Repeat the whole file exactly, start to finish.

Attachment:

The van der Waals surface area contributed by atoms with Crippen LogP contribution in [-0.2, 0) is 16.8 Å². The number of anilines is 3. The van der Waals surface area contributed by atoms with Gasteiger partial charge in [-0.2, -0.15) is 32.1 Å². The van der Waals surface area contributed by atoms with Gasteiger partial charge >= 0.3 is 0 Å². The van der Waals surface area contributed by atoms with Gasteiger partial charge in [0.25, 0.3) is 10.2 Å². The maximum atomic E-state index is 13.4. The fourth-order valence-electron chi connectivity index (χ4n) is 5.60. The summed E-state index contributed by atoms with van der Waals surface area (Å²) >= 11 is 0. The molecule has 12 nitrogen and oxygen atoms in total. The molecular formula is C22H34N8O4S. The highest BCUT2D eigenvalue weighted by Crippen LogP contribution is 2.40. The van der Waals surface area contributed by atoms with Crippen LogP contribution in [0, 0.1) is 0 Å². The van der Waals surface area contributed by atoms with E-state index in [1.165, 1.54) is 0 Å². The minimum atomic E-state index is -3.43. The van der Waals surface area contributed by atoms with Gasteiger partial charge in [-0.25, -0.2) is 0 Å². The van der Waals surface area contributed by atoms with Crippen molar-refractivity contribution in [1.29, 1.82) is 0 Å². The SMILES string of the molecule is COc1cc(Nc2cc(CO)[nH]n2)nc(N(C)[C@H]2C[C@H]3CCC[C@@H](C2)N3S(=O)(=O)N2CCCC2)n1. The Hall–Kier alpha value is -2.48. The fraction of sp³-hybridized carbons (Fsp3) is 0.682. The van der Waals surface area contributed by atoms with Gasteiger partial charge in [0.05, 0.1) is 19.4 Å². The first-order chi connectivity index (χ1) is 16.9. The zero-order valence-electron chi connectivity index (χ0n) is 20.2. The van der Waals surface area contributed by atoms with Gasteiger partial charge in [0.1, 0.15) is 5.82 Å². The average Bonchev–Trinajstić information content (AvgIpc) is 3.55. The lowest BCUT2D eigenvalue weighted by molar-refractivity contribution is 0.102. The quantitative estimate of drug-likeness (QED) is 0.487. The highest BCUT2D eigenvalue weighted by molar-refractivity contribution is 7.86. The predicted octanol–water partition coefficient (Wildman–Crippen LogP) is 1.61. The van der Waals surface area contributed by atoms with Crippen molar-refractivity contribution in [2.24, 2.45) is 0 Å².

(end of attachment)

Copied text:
The van der Waals surface area contributed by atoms with Crippen LogP contribution in [-0.2, 0) is 16.8 Å². The number of anilines is 3. The van der Waals surface area contributed by atoms with Gasteiger partial charge in [-0.2, -0.15) is 32.1 Å². The van der Waals surface area contributed by atoms with Gasteiger partial charge >= 0.3 is 0 Å². The van der Waals surface area contributed by atoms with Gasteiger partial charge in [0.25, 0.3) is 10.2 Å². The maximum atomic E-state index is 13.4. The fourth-order valence-electron chi connectivity index (χ4n) is 5.60. The summed E-state index contributed by atoms with van der Waals surface area (Å²) >= 11 is 0. The molecule has 12 nitrogen and oxygen atoms in total. The molecular formula is C22H34N8O4S. The highest BCUT2D eigenvalue weighted by Crippen LogP contribution is 2.40. The van der Waals surface area contributed by atoms with Crippen LogP contribution in [0, 0.1) is 0 Å². The van der Waals surface area contributed by atoms with E-state index in [1.165, 1.54) is 0 Å². The minimum atomic E-state index is -3.43. The van der Waals surface area contributed by atoms with Gasteiger partial charge in [-0.25, -0.2) is 0 Å². The van der Waals surface area contributed by atoms with Crippen molar-refractivity contribution in [1.29, 1.82) is 0 Å². The SMILES string of the molecule is COc1cc(Nc2cc(CO)[nH]n2)nc(N(C)[C@H]2C[C@H]3CCC[C@@H](C2)N3S(=O)(=O)N2CCCC2)n1. The Hall–Kier alpha value is -2.48. The fraction of sp³-hybridized carbons (Fsp3) is 0.682. The van der Waals surface area contributed by atoms with Gasteiger partial charge in [0.05, 0.1) is 19.4 Å². The first-order chi connectivity index (χ1) is 16.9. The zero-order valence-electron chi connectivity index (χ0n) is 20.2. The van der Waals surface area contributed by atoms with Gasteiger partial charge in [0.1, 0.15) is 5.82 Å². The average Bonchev–Trinajstić information content (AvgIpc) is 3.55. The lowest BCUT2D eigenvalue weighted by molar-refractivity contribution is 0.102. The quantitative estimate of drug-likeness (QED) is 0.487. The highest BCUT2D eigenvalue weighted by molar-refractivity contribution is 7.86. The predicted octanol–water partition coefficient (Wildman–Crippen LogP) is 1.61. The van der Waals surface area contributed by atoms with Crippen molar-refractivity contribution in [2.24, 2.45) is 0 Å².